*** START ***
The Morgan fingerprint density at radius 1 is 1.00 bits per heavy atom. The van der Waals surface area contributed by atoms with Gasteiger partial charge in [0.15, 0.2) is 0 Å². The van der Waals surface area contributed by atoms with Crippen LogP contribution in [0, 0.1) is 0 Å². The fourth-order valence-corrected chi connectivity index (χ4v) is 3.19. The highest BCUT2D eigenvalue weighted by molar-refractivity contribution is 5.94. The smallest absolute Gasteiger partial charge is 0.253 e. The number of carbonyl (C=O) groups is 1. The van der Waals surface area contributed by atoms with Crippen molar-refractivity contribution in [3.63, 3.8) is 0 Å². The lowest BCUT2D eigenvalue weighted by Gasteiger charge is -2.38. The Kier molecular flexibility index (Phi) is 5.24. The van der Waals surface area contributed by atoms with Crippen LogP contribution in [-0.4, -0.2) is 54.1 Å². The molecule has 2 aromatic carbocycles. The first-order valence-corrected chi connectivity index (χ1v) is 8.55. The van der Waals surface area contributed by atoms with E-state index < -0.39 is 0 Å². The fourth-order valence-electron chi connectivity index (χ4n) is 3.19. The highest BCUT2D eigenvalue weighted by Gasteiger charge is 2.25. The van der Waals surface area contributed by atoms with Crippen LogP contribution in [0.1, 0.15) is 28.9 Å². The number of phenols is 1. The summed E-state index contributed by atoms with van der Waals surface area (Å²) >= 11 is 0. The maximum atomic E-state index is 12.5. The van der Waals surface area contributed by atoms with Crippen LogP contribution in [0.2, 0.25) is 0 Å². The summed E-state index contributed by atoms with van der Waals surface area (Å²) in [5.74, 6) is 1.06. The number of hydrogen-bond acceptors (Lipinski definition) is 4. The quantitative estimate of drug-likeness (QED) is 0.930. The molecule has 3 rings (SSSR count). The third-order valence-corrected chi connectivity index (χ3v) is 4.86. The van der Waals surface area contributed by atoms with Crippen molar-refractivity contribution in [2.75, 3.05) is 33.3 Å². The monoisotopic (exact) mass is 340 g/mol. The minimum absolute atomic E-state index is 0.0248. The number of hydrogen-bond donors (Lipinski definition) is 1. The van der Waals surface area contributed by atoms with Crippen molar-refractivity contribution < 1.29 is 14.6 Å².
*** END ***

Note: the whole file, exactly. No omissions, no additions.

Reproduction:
The Morgan fingerprint density at radius 1 is 1.00 bits per heavy atom. The van der Waals surface area contributed by atoms with Gasteiger partial charge in [0.15, 0.2) is 0 Å². The van der Waals surface area contributed by atoms with Crippen LogP contribution in [0, 0.1) is 0 Å². The fourth-order valence-corrected chi connectivity index (χ4v) is 3.19. The highest BCUT2D eigenvalue weighted by molar-refractivity contribution is 5.94. The smallest absolute Gasteiger partial charge is 0.253 e. The number of carbonyl (C=O) groups is 1. The van der Waals surface area contributed by atoms with Crippen molar-refractivity contribution in [3.63, 3.8) is 0 Å². The lowest BCUT2D eigenvalue weighted by Gasteiger charge is -2.38. The Kier molecular flexibility index (Phi) is 5.24. The van der Waals surface area contributed by atoms with Crippen LogP contribution in [-0.4, -0.2) is 54.1 Å². The molecule has 2 aromatic carbocycles. The first-order valence-corrected chi connectivity index (χ1v) is 8.55. The van der Waals surface area contributed by atoms with E-state index < -0.39 is 0 Å². The fourth-order valence-electron chi connectivity index (χ4n) is 3.19. The highest BCUT2D eigenvalue weighted by Gasteiger charge is 2.25. The van der Waals surface area contributed by atoms with Crippen LogP contribution in [0.1, 0.15) is 28.9 Å². The number of phenols is 1. The summed E-state index contributed by atoms with van der Waals surface area (Å²) >= 11 is 0. The maximum atomic E-state index is 12.5. The van der Waals surface area contributed by atoms with Crippen LogP contribution in [0.2, 0.25) is 0 Å². The summed E-state index contributed by atoms with van der Waals surface area (Å²) in [5.74, 6) is 1.06. The number of hydrogen-bond acceptors (Lipinski definition) is 4. The quantitative estimate of drug-likeness (QED) is 0.930. The molecule has 3 rings (SSSR count). The third-order valence-corrected chi connectivity index (χ3v) is 4.86. The van der Waals surface area contributed by atoms with Crippen molar-refractivity contribution in [2.75, 3.05) is 33.3 Å². The monoisotopic (exact) mass is 340 g/mol. The minimum absolute atomic E-state index is 0.0248. The number of hydrogen-bond donors (Lipinski definition) is 1. The van der Waals surface area contributed by atoms with Crippen molar-refractivity contribution < 1.29 is 14.6 Å².